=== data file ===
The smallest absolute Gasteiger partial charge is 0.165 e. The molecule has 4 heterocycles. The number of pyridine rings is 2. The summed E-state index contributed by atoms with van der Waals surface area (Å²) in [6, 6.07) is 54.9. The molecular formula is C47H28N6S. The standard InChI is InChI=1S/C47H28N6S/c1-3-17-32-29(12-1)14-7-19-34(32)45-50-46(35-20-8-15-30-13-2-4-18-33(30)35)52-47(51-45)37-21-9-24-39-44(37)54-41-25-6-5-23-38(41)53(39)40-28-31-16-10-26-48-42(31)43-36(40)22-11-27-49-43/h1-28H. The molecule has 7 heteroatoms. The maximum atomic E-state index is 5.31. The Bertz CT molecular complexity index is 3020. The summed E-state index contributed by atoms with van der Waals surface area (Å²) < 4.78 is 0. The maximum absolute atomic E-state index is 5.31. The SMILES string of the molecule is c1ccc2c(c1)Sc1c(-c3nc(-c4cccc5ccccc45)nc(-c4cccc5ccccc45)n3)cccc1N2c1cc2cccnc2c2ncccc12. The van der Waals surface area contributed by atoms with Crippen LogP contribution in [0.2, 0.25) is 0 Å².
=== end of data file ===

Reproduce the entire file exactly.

The smallest absolute Gasteiger partial charge is 0.165 e. The molecule has 4 heterocycles. The number of pyridine rings is 2. The summed E-state index contributed by atoms with van der Waals surface area (Å²) in [6, 6.07) is 54.9. The molecular formula is C47H28N6S. The standard InChI is InChI=1S/C47H28N6S/c1-3-17-32-29(12-1)14-7-19-34(32)45-50-46(35-20-8-15-30-13-2-4-18-33(30)35)52-47(51-45)37-21-9-24-39-44(37)54-41-25-6-5-23-38(41)53(39)40-28-31-16-10-26-48-42(31)43-36(40)22-11-27-49-43/h1-28H. The molecule has 7 heteroatoms. The maximum atomic E-state index is 5.31. The Bertz CT molecular complexity index is 3020. The summed E-state index contributed by atoms with van der Waals surface area (Å²) < 4.78 is 0. The maximum absolute atomic E-state index is 5.31. The SMILES string of the molecule is c1ccc2c(c1)Sc1c(-c3nc(-c4cccc5ccccc45)nc(-c4cccc5ccccc45)n3)cccc1N2c1cc2cccnc2c2ncccc12. The van der Waals surface area contributed by atoms with Crippen LogP contribution in [0.2, 0.25) is 0 Å².